Looking to jump in
Hi all, I am brand new to the forum and not currently an owner. I have been lurking for a couple months now trying to learn the little things that will enable me to make a wise purchase. I want a camper trailer to enable my small family of three (+ hound dog) to spend some long weekends camping at the beach and perhaps take some longer trips to national landmarks.
I'm looking for a vintage trailer because that's all my budget can afford and I'm trying to stay in the mid-20' range to keep the entire setup at a reasonable length (pulling with a '99 Tahoe). I would like to ask for some feedback on a few of my primary concerns regarding this inevitable purchase.
Firstly, I'm shying away from the 70's vintages due to the potential for a sagging rear end from the rear bath. Is my fear justified or is the phenomena so unlikely that I really shouldn't factor it into my decision? Additionally, I understand the Argosy being initially marketed as an affordable Airstream. Was one of the cost savings in the Argosy line a lower quality of cabinetry? I looked at one and it seems that the cabinet wall coverings are something of a wood grain wallpaper. Is this accurate? Were the flagship Airstream cabinets made of real wood? This Argosy I came upon ('75 26 footer) has really bad paint but the interior is all original and in decent shape. I can replace the flooring and the upholstery with some confidence but I found a couple of soft spots in the floor just forward of the door (both sides near the wall). This intimidates me a little bit as I understand the right way to fix the floor is to lift the shell off the frame. Is it possible to lift the front of the shell off the frame (cantilever style) and fix the front half floor and then do the same for the rear?...or does the entire shell have to come off at once? Any ideas what it would cost to repaint a 26' Argosy? Any advice with these questions would be greatly appreciated. Thanks, Jeff
Don't be mislead that an older coach will be less expensive. We bought a '66 in good shape. We paid a little more than what like models were going for 2 years ago. However, it was OLD so were the important things that made it "go" like the first to go, the Univolt...then the plumbing began to leak....then the black tank split...revealing floor rot....and it needs 2 axles....and the beat keeps going. Fortunately I am handy with tools and all the labor was/is free. I coukl have spent more on a less aged coach but then I would not have had the 'fun' that I am having.:lol:
Hello Jeff and welcome to the Forum. I'm currently finishing up restoring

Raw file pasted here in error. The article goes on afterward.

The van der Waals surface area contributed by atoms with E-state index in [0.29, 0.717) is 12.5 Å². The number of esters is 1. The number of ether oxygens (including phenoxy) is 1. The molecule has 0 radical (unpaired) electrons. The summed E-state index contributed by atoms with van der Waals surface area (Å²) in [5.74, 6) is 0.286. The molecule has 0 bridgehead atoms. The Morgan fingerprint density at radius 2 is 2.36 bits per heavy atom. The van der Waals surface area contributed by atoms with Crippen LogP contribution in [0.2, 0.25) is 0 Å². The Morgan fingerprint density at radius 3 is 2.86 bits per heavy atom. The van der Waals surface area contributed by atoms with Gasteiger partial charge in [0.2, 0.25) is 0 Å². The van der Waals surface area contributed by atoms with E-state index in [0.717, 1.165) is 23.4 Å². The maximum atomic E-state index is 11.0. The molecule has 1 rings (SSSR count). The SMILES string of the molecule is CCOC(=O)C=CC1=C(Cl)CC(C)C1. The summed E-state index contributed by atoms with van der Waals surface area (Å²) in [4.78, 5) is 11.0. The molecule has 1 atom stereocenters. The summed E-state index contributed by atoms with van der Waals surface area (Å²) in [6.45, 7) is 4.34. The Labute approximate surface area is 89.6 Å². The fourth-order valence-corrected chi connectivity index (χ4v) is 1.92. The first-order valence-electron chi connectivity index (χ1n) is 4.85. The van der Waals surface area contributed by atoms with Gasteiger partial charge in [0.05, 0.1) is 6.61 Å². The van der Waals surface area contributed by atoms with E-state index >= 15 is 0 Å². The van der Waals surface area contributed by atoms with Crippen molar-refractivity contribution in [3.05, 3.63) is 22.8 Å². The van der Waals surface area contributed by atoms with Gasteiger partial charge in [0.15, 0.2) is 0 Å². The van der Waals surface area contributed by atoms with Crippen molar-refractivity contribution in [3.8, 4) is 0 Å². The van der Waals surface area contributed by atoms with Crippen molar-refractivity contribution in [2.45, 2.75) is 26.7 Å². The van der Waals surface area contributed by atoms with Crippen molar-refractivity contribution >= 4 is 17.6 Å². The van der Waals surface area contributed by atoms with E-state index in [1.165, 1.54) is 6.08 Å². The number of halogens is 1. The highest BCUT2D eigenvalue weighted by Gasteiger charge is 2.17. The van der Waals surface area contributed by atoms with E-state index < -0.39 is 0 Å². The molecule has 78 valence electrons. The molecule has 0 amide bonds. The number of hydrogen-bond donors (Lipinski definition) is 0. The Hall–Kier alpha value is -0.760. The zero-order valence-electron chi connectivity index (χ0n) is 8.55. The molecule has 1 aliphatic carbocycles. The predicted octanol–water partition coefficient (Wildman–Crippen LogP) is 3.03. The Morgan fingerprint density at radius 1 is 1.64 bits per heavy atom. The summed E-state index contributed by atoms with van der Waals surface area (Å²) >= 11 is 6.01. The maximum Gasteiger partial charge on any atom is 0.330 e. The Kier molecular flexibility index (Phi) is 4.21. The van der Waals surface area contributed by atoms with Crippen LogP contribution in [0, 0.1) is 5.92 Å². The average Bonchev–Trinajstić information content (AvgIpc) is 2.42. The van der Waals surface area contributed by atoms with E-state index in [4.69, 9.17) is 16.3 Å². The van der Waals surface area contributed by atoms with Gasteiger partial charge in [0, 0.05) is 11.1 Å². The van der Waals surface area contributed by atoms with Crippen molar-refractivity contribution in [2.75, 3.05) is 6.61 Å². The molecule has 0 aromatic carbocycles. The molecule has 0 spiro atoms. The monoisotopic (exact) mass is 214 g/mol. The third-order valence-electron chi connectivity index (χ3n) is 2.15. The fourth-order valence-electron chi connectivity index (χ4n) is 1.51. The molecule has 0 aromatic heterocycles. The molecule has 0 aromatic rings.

my 75 Argosy 28 and can say that it takes some patience and alot of
questions to my fellow streamers. First thing I did was measure the rear
end hieght from the ground and the seems along the rear to check for
seperation. I also would advise checking the axles a trailer of vintage
quality may have some bad/ worn axles, which would give the back end a
droop. I replaced the front section of my floor by first taking the banana
wrap off and then removing everything that would be in the way on the
inside. Remember just reverse the reinstall. Basic carpentry 101 took
over after that. If yours are just soft spots you may be able to delay a
major undertaking till after you did some camping :). The exterior of mine
looked bad, but turned out to be in great shape, the aluminum portions
anyway the endcaps had to be painted. I've posted pictures showing the
disassembly of the front and rear floors and also the painting of the
endcaps. depending on how long you plan on keeping the trailer and the
use it will get may determine how much money your willing to spend on a
great trailer. I recommend fix it a little at a time and go camping with the
rest of the time.
Thanks to both of you for your input. One of my primary concerns is that this Argosy has been sitting idle for 7 years and it's no secret that things tend to break from lack of use. So not only am I worried about the cost of painting it and repairing the floor but the potential for a system or two to be inoperative upon applying power is very real. I can definitely handle Carpentry 101 stuff and probably most of 201 but I prefer to do the "fix a little - camp a little" approach so I'm trying to figure the potential immediate costs to camp a little. I wonder if any auto body shop could paint it or if I need to take it somewhere with an extra big spray booth.
You could always paint it yourself with a roller...
Welcome to the forums! I am sure in today's market you can find a used Airstream in good shape at a reasonable price. There are likely folks near you that might be willing to check out the A/S for or with you... post a request when you find one you want to look at. The newer types will have better power, etc. But it is the safety factors you want to really check out. Brakes, axles, tires, etc. Much of the other "stuff" can be repaired as you go. Depends on how easy it is to "rough" it.
Somewhere there is a nice checklist on the forum (but I don't remember where it is... maybe someone will chirp in) of what to look for when purchasing a used Airstream. Good luck!
Mrs. NorCal Bambi traveling in S Tardis ~ from the Great State of Jefferson
My new blog: Yreka History
That rollered Argosy looks outstanding!
|All times are GMT -6. The time now is 11:45 PM.|
Powered by vBulletin® Version 3.8.8 Beta 1
Copyright ©2000 - 2021, Jelsoft Enterprises Ltd.